One pill makes you smarter

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University is often seen as a chance to experiment — especially with so-called “study drugs.” But as students continue to push the envelope, they risk developing addictions. Ashley Cochrane reports

We walk around the bar looking for a place to sit. Allan* leads the way up and down the wooden stairs scanning each room, holding his arm up and steady to not spill his beer. He spots a little round table in the back corner of the bar and sits down.

“Today is my day off, so I’m not on anything,” says Allan, a third-year film student at Ryerson.

Allan is routinely on a variety of substances, but he says he mostly uses drugs to help him at work – he doesn’t need them for this interview.

“I started using illegal drugs in high school, but I really started experimenting with them in college,” Allan says, shrugging his shoulders. “Like everybody else.”

University is a culture of curiosity and experimentation. It’s a place where most young adults experience their first sense of freedom and independence. In many cases, this freedom and curiosity is often what leads post-secondary students to become involved with alcohol and drugs.

According to a 2011 Health Canada survey, 21.6 per cent of youth aged 15-24 reported using marijuana in the past year. In addition, 4.8 per cent reported use of illicit drugs like crack cocaine, speed or heroin and 3.2 per cent  admitted to abusing pharmaceutical drugs. That said, for many students, their college years are an opportunity to try new things.

While sipping his stein of beer at the bar table, Allan runs through the list of drugs he typically uses.

It’s a long list. It includes what he calls “recreational” drugs like marijuana, MDMA, cocaine and acid, but Allan’s favourites are a less-known brand of illicit substance called “smart drugs.” Smart drugs, or nootropics as they are scientifically known, are used to enhance brain function.

They are said to improve the brain’s focus, memory, intelligence and motivation by chemically altering the brains supply of enzymes and hormones. These drugs are often used to treat people who suffer from ailments that involve brain cell deterioration (like Alzheimer’s disease) and cognitive function disorders such as ADHD.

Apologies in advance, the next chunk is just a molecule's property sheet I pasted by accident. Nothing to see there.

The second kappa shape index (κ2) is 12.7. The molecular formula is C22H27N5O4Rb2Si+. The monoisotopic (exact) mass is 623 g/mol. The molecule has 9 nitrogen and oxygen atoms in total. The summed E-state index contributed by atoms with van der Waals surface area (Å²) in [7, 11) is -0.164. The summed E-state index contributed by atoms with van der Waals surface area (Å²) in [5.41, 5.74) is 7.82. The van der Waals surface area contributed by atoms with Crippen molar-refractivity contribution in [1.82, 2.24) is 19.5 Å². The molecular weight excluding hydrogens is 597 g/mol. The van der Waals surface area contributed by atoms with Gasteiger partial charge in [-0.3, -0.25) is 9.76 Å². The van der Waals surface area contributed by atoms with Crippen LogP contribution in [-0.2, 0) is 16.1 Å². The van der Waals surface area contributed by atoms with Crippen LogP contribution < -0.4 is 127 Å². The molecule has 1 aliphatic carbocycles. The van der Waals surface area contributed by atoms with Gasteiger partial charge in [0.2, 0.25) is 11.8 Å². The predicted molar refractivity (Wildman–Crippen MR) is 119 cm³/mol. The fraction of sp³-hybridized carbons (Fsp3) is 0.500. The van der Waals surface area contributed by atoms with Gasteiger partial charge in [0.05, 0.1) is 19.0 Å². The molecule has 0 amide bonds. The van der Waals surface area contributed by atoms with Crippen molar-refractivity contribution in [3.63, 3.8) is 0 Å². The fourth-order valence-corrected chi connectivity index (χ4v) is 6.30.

“Now that I have a really intense job that requires constant high performance and I go to school full time, my favourite line of drugs is nootropics,” Allan says. “I like to take Dexedrine, Piracetam and mostly modafinil.”

Modafinil is a drug originally designed to combat narcolepsy and other disorders associated with difficulty remaining awake. In the hands of Allan and other students though, modafinil can be used to stay awake for long periods of time – greatly increasing productivity.

“Since I go to work full time and school full time, there is no way I could do both at the rate that I am without it [nootropics],” Allan says.

He leans forward, puts his elbows on the table and takes another sip of beer. He says he’s never been addicted to anything except cigarettes and that he uses these highly potent drugs as “tools for success.” Allan talks about how he used dexedrine, a stimulant, in order to stay awake and finish school projects.

He smiles as he explains that he finished a design project, an essay and a photography project all in one night – scoring straight As.

“My GPA is 3.72 and I broke the store sales record at my work,” Allan says. “This stuff is used all the time to achieve things, especially by students who go to universities in the states.”

These smart drugs are, in many regards, an evolution of popular study drugs like Adderall and Ritalin, which have been used by many university students for years.

According to a 2012 study from Stanford Law School, drugs that were developed to treat attention and sleep disorders are popular among healthy students. They claim these drugs help them study and improve their performance in school. Surveys show that up to 16 per cent of students at American colleges use psychostimulants to help them obtain better marks in school. The numbers vary from campus to campus, some universities having significantly higher numbers than others.

A university student quoted by Matt Lamkin in the Stanford study, described Ritalin and Adderall as “more popular than pot” at her Harvard University campus.

Another student, who attended Colombia University, said that she didn’t think she could keep her 3.9 average without using stimulants.

“On a five-day work week I take 30, 40 pills a week… and that’s a standard dosage, man,” Allan says, nodding his head to reassure me that this dosage was, in fact, a normal one.